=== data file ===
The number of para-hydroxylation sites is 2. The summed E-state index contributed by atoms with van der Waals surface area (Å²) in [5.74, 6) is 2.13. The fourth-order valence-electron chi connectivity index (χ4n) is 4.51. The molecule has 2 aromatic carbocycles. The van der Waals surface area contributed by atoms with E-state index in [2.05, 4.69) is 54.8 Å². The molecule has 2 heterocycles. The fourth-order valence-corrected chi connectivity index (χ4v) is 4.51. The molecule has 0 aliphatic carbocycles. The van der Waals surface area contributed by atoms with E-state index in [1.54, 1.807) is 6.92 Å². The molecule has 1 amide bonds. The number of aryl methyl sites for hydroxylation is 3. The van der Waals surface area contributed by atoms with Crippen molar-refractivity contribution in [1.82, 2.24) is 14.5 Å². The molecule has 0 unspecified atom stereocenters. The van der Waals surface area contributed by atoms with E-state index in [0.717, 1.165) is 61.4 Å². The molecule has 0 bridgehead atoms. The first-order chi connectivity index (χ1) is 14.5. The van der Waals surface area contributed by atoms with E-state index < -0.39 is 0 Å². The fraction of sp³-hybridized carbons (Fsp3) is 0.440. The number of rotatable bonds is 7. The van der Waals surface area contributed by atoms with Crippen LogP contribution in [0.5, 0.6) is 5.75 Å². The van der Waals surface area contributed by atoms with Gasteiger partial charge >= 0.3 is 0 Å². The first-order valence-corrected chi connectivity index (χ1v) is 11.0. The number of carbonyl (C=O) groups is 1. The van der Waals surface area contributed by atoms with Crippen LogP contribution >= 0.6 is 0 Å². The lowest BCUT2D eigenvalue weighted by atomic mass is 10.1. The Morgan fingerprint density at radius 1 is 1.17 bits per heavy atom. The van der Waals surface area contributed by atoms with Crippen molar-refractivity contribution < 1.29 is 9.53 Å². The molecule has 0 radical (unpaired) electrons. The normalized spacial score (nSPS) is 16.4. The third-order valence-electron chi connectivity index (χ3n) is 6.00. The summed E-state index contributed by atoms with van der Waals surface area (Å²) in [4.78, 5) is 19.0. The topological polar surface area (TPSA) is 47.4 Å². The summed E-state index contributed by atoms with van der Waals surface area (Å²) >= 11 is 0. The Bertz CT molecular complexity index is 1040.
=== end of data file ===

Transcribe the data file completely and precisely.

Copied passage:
The number of para-hydroxylation sites is 2. The summed E-state index contributed by atoms with van der Waals surface area (Å²) in [5.74, 6) is 2.13. The fourth-order valence-electron chi connectivity index (χ4n) is 4.51. The molecule has 2 aromatic carbocycles. The van der Waals surface area contributed by atoms with E-state index in [2.05, 4.69) is 54.8 Å². The molecule has 2 heterocycles. The fourth-order valence-corrected chi connectivity index (χ4v) is 4.51. The molecule has 0 aliphatic carbocycles. The van der Waals surface area contributed by atoms with E-state index in [1.54, 1.807) is 6.92 Å². The molecule has 1 amide bonds. The number of aryl methyl sites for hydroxylation is 3. The van der Waals surface area contributed by atoms with Crippen molar-refractivity contribution in [1.82, 2.24) is 14.5 Å². The molecule has 0 unspecified atom stereocenters. The van der Waals surface area contributed by atoms with E-state index in [0.717, 1.165) is 61.4 Å². The molecule has 0 bridgehead atoms. The first-order chi connectivity index (χ1) is 14.5. The van der Waals surface area contributed by atoms with E-state index < -0.39 is 0 Å². The fraction of sp³-hybridized carbons (Fsp3) is 0.440. The number of rotatable bonds is 7. The van der Waals surface area contributed by atoms with Crippen LogP contribution in [0.5, 0.6) is 5.75 Å². The van der Waals surface area contributed by atoms with Gasteiger partial charge >= 0.3 is 0 Å². The first-order valence-corrected chi connectivity index (χ1v) is 11.0. The number of carbonyl (C=O) groups is 1. The van der Waals surface area contributed by atoms with Crippen LogP contribution >= 0.6 is 0 Å². The lowest BCUT2D eigenvalue weighted by atomic mass is 10.1. The Morgan fingerprint density at radius 1 is 1.17 bits per heavy atom. The van der Waals surface area contributed by atoms with Crippen molar-refractivity contribution < 1.29 is 9.53 Å². The molecule has 0 radical (unpaired) electrons. The normalized spacial score (nSPS) is 16.4. The third-order valence-electron chi connectivity index (χ3n) is 6.00. The summed E-state index contributed by atoms with van der Waals surface area (Å²) in [4.78, 5) is 19.0. The topological polar surface area (TPSA) is 47.4 Å². The summed E-state index contributed by atoms with van der Waals surface area (Å²) >= 11 is 0. The Bertz CT molecular complexity index is 1040.